if they had any other milk option apart from dairy. My yoga teacher just looked at

me and said, ‘Did you notice all the cows, Karen?’ Yeah yeah, I know ALL the cows

and rural France is the same. This means I now make a wicked soy cappuccino at

home with froth and everything and it’s my little daily joy. Also, I save some euros -

that I can then take to the bank (but not on a Monday)

5. Porridge baby!

It was Adelle Davis who said, ‘Eat breakfast like a King, lunch like a prince and

dinner like a pauper’, and I remember that line whenever I decide to make myself

warm cinnamon flavoured porridge in the evening. It’s also a hangover from my

single days when I had just enough effort to make porridge of an evening and that

was it. Now, there are kids who need, you know, a balanced meal or else don’t want

porridge for dinner. Weirdos. But sometimes I may come in late and Mr French has

already seen to the obligatory healthy food offering and I can revel in the quick

porridge making and relish the comfort food that reminds me of being a kid. Yum!

(Also, I have gotten my youngest into porridge and he lapped it up as a baby. Even

more astonishing to me is my step-bonus-beautiful-beau son sometimes asks me to

make him porridge for his third meal of the evening when he’s going through a

growth spurt and has already chowed down bread and cheese and two desserts

after dinner and there’s no way in hell we’re making anything other than something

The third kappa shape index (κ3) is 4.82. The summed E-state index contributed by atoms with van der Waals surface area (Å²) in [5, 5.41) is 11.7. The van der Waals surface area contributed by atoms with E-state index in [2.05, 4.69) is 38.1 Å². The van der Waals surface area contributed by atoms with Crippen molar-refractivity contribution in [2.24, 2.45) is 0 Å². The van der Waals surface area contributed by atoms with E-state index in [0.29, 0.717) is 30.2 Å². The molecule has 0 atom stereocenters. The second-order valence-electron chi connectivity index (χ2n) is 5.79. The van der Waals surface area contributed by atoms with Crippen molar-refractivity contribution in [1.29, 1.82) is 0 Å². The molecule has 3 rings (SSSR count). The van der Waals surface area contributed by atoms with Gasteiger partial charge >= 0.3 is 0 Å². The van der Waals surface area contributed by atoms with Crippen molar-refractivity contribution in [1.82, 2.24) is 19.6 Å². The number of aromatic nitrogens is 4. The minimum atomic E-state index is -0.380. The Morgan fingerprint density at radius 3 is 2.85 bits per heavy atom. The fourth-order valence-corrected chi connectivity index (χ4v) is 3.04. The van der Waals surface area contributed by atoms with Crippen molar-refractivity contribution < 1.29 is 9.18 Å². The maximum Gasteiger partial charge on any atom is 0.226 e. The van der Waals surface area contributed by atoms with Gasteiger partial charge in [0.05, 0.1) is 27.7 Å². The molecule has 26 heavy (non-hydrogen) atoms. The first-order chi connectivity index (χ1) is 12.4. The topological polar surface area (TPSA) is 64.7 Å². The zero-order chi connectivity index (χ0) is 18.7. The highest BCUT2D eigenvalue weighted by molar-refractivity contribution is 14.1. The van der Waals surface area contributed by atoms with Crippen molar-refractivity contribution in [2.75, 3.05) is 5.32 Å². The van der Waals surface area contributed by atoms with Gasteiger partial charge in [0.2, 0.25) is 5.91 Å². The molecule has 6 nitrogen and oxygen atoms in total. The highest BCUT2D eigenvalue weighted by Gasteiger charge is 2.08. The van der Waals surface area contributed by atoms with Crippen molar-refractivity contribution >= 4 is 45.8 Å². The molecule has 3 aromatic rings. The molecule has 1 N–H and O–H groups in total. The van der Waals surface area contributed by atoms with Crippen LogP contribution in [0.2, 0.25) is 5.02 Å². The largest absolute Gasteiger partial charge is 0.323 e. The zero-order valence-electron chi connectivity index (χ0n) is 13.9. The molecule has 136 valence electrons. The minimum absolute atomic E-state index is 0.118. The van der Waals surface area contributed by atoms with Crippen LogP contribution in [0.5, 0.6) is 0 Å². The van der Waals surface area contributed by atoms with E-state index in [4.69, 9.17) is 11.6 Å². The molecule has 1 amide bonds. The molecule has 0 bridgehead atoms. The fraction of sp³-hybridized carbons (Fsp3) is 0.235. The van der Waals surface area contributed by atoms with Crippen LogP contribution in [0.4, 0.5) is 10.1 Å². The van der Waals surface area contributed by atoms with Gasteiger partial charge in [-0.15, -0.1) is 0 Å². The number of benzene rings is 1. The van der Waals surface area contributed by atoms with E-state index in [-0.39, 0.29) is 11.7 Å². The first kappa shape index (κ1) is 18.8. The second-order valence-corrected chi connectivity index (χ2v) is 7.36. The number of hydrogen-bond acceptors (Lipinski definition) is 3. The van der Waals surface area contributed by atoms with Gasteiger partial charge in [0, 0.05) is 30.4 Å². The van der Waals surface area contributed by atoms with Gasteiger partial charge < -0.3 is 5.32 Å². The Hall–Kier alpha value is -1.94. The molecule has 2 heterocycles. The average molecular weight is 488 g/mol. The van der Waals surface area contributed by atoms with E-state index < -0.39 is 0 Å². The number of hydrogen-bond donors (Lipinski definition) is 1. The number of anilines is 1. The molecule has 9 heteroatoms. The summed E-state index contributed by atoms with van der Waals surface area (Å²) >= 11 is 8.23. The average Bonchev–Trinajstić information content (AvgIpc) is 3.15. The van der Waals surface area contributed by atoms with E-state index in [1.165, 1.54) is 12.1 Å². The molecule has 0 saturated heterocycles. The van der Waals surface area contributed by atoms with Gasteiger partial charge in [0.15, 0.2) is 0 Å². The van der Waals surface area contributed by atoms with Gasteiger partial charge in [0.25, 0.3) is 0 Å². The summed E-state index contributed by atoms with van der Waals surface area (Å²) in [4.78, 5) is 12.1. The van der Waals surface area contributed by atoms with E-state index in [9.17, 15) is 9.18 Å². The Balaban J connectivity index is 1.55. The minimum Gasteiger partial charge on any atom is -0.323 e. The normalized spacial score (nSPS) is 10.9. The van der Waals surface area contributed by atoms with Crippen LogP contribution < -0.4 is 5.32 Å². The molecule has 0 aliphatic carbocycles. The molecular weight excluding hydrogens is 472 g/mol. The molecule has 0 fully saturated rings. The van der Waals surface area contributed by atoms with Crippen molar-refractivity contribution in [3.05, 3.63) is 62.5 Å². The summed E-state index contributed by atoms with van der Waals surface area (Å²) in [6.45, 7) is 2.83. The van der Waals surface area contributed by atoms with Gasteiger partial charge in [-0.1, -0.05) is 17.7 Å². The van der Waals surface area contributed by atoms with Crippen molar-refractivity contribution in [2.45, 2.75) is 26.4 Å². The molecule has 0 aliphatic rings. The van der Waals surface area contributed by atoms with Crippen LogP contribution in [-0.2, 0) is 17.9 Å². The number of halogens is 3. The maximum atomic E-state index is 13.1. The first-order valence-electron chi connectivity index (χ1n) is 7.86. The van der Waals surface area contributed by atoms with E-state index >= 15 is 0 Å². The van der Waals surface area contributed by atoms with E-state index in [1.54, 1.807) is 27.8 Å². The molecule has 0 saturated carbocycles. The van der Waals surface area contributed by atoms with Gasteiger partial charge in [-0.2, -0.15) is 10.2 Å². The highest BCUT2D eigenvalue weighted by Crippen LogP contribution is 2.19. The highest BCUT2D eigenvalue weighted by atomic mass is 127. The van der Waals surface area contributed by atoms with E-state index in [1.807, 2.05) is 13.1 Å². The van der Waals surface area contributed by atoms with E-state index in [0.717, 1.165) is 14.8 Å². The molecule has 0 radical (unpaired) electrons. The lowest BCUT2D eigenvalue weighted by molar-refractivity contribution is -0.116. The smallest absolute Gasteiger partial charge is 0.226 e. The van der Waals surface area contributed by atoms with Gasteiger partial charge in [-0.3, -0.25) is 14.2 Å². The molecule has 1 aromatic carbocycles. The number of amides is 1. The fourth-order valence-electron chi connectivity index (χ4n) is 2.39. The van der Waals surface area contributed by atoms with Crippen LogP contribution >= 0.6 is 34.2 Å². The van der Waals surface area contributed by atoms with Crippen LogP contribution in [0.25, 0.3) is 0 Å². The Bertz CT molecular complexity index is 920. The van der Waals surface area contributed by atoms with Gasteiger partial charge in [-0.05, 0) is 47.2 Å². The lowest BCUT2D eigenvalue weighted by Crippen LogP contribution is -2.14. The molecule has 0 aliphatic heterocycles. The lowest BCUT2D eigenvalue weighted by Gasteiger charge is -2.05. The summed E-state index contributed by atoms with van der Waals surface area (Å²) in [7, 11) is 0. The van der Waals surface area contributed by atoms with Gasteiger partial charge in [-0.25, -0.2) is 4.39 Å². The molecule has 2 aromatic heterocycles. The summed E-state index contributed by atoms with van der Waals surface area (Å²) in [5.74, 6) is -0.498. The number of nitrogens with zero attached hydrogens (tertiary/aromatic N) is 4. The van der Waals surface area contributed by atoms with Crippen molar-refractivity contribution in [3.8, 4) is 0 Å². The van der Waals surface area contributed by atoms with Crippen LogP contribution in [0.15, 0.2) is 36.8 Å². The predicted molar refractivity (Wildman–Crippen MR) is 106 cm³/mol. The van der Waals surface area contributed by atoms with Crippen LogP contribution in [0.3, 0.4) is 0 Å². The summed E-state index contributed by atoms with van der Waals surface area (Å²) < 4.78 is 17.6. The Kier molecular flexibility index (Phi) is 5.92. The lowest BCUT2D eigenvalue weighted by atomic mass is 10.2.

super simple. Voila! Porridge to the rescue. It’s the best.

Image Credit:
Someone cool

I hope you enjoyed the article.

Thanks for reading!

Meet the Blogger

Bonjour

In 2014, I packed up my life in London and moved to rural France, oh, and I didn’t speak French. Fun! I’d met my husband-to-be on Facebook (I know, crazy!) and since he had a young son he wasn’t going to up-sticks and come to the big smoke. So, I took the leap and found myself in the countryside. With the cows. Oh la vache!

I spent a good few years learning French like a toddler aka listening A LOT and trying to piece together the complicated minefield that is the French language. (Now I know why toddler’s sleep so much. Brain. Working. Non. Stop.) I get by ok now with the lingo but I still remember how my limited French made me feel disconnected, invisible and unable to share my humour and personality.

I have navigated pregnancy and the birth of my son here, being a step-mum, making friends and finding work. I’ve struggled with the enormous changes that came with moving here, enjoyed the more seasonal way of life, laughed a lot (my husband even made me laugh the day after my Dad died), cried with frustration at my inability to control my life and even understand how l'administration francaise works. I’ve made great friends but struggled to really feel a part of a community. I’ve been lonely, isolated and that wasn’t helped with bouts of mental health issues (post-partum anyone?).

I’m a yoga practising, marmite eating, Kale growing (Yes, Kale has a capital K because it is King), Erykah Badu loving Londoner who is an actress, deep tissue masseuse and healthy eating advocate after a chronic health issue in my early 20’s.

KarenFrenchinFrance is where I talk about all these things and more: my life in France, my discoveries about myself and the French and what it’s like living in France. I started the podcast I am French in 2020 to talk with other non-Frenchies about life in France. Check it out here!